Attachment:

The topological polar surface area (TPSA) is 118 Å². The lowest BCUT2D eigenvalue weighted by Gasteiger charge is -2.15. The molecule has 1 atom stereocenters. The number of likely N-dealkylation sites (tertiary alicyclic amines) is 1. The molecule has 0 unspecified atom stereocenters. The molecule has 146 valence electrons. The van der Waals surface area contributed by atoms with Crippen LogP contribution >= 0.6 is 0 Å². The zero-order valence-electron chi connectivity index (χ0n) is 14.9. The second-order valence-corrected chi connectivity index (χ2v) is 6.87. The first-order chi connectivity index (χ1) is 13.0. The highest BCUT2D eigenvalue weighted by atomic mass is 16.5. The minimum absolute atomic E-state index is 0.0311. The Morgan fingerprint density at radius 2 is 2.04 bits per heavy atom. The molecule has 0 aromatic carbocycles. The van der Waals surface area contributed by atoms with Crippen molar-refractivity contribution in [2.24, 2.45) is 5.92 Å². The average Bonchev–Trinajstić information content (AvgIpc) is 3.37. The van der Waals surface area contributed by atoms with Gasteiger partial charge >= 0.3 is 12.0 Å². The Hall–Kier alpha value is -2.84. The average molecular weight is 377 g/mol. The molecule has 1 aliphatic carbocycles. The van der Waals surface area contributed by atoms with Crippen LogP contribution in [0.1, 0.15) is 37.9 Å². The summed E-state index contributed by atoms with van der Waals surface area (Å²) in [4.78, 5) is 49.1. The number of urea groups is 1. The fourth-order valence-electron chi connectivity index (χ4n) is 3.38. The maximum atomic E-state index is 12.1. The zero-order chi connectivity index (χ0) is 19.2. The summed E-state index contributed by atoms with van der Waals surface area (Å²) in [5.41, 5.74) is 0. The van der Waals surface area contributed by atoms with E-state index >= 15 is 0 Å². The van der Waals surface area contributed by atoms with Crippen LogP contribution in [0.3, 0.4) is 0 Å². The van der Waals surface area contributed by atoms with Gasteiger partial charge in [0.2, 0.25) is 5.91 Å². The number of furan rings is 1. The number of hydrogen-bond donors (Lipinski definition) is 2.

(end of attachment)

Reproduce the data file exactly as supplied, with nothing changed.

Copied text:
The topological polar surface area (TPSA) is 118 Å². The lowest BCUT2D eigenvalue weighted by Gasteiger charge is -2.15. The molecule has 1 atom stereocenters. The number of likely N-dealkylation sites (tertiary alicyclic amines) is 1. The molecule has 0 unspecified atom stereocenters. The molecule has 146 valence electrons. The van der Waals surface area contributed by atoms with Crippen LogP contribution >= 0.6 is 0 Å². The zero-order valence-electron chi connectivity index (χ0n) is 14.9. The second-order valence-corrected chi connectivity index (χ2v) is 6.87. The first-order chi connectivity index (χ1) is 13.0. The highest BCUT2D eigenvalue weighted by atomic mass is 16.5. The minimum absolute atomic E-state index is 0.0311. The Morgan fingerprint density at radius 2 is 2.04 bits per heavy atom. The molecule has 0 aromatic carbocycles. The van der Waals surface area contributed by atoms with Crippen molar-refractivity contribution in [2.24, 2.45) is 5.92 Å². The average Bonchev–Trinajstić information content (AvgIpc) is 3.37. The van der Waals surface area contributed by atoms with Gasteiger partial charge >= 0.3 is 12.0 Å². The Hall–Kier alpha value is -2.84. The average molecular weight is 377 g/mol. The molecule has 1 aliphatic carbocycles. The van der Waals surface area contributed by atoms with Crippen LogP contribution in [0.1, 0.15) is 37.9 Å². The summed E-state index contributed by atoms with van der Waals surface area (Å²) in [4.78, 5) is 49.1. The number of urea groups is 1. The fourth-order valence-electron chi connectivity index (χ4n) is 3.38. The maximum atomic E-state index is 12.1. The zero-order chi connectivity index (χ0) is 19.2. The summed E-state index contributed by atoms with van der Waals surface area (Å²) in [5.41, 5.74) is 0. The van der Waals surface area contributed by atoms with E-state index >= 15 is 0 Å². The van der Waals surface area contributed by atoms with Crippen LogP contribution in [0.3, 0.4) is 0 Å². The van der Waals surface area contributed by atoms with Gasteiger partial charge in [0.2, 0.25) is 5.91 Å². The number of furan rings is 1. The number of hydrogen-bond donors (Lipinski definition) is 2.